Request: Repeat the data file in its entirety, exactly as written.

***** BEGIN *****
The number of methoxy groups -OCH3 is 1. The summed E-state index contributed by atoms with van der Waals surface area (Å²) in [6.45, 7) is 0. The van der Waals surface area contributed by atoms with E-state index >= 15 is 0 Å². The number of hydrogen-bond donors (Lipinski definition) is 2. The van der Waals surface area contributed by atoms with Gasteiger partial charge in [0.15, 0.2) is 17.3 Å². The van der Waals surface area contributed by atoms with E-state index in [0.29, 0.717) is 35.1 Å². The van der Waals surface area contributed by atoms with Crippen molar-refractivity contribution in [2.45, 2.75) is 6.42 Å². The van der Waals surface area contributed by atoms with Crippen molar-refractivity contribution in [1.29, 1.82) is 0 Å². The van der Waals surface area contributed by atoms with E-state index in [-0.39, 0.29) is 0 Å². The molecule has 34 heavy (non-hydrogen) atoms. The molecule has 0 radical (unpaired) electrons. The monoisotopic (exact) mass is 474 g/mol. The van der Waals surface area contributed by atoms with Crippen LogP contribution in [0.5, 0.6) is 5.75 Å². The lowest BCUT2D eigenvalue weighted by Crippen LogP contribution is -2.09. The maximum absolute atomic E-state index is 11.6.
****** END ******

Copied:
The number of methoxy groups -OCH3 is 1. The summed E-state index contributed by atoms with van der Waals surface area (Å²) in [6.45, 7) is 0. The van der Waals surface area contributed by atoms with E-state index >= 15 is 0 Å². The number of hydrogen-bond donors (Lipinski definition) is 2. The van der Waals surface area contributed by atoms with Gasteiger partial charge in [0.15, 0.2) is 17.3 Å². The van der Waals surface area contributed by atoms with E-state index in [0.29, 0.717) is 35.1 Å². The van der Waals surface area contributed by atoms with Crippen molar-refractivity contribution in [2.45, 2.75) is 6.42 Å². The van der Waals surface area contributed by atoms with Crippen molar-refractivity contribution in [1.29, 1.82) is 0 Å². The van der Waals surface area contributed by atoms with E-state index in [-0.39, 0.29) is 0 Å². The molecule has 34 heavy (non-hydrogen) atoms. The molecule has 0 radical (unpaired) electrons. The monoisotopic (exact) mass is 474 g/mol. The van der Waals surface area contributed by atoms with Crippen LogP contribution in [0.5, 0.6) is 5.75 Å². The lowest BCUT2D eigenvalue weighted by Crippen LogP contribution is -2.09. The maximum absolute atomic E-state index is 11.6.